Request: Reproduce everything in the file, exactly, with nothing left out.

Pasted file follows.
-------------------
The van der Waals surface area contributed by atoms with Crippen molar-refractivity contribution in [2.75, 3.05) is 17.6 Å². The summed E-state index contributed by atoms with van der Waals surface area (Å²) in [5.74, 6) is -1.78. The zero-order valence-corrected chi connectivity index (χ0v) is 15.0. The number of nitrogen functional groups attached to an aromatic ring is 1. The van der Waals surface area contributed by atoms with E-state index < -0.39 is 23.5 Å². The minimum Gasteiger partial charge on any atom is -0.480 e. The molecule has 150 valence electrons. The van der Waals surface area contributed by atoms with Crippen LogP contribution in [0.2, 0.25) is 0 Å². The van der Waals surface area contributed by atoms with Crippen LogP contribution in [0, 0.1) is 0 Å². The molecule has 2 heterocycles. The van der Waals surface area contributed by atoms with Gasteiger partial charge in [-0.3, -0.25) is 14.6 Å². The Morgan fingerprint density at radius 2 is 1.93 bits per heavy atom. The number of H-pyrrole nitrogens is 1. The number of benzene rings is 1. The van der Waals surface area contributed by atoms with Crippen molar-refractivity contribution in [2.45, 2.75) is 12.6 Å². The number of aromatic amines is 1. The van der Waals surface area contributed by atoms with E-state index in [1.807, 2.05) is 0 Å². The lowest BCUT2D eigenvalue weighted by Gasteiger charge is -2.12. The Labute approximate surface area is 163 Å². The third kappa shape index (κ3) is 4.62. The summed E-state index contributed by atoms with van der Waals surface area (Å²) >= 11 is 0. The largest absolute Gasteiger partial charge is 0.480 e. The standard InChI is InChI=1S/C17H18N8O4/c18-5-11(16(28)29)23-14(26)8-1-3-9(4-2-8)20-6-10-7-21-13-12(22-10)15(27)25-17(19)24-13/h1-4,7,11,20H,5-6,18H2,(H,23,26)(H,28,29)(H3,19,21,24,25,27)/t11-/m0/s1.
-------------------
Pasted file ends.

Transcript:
The van der Waals surface area contributed by atoms with Crippen molar-refractivity contribution in [2.75, 3.05) is 17.6 Å². The summed E-state index contributed by atoms with van der Waals surface area (Å²) in [5.74, 6) is -1.78. The zero-order valence-corrected chi connectivity index (χ0v) is 15.0. The number of nitrogen functional groups attached to an aromatic ring is 1. The van der Waals surface area contributed by atoms with E-state index < -0.39 is 23.5 Å². The minimum Gasteiger partial charge on any atom is -0.480 e. The molecule has 150 valence electrons. The van der Waals surface area contributed by atoms with Crippen LogP contribution in [0.2, 0.25) is 0 Å². The van der Waals surface area contributed by atoms with Crippen LogP contribution in [0, 0.1) is 0 Å². The molecule has 2 heterocycles. The van der Waals surface area contributed by atoms with Gasteiger partial charge in [-0.3, -0.25) is 14.6 Å². The Morgan fingerprint density at radius 2 is 1.93 bits per heavy atom. The number of H-pyrrole nitrogens is 1. The number of benzene rings is 1. The van der Waals surface area contributed by atoms with Crippen molar-refractivity contribution in [2.45, 2.75) is 12.6 Å². The number of aromatic amines is 1. The van der Waals surface area contributed by atoms with E-state index in [1.807, 2.05) is 0 Å². The lowest BCUT2D eigenvalue weighted by Gasteiger charge is -2.12. The Labute approximate surface area is 163 Å². The third kappa shape index (κ3) is 4.62. The summed E-state index contributed by atoms with van der Waals surface area (Å²) >= 11 is 0. The largest absolute Gasteiger partial charge is 0.480 e. The standard InChI is InChI=1S/C17H18N8O4/c18-5-11(16(28)29)23-14(26)8-1-3-9(4-2-8)20-6-10-7-21-13-12(22-10)15(27)25-17(19)24-13/h1-4,7,11,20H,5-6,18H2,(H,23,26)(H,28,29)(H3,19,21,24,25,27)/t11-/m0/s1.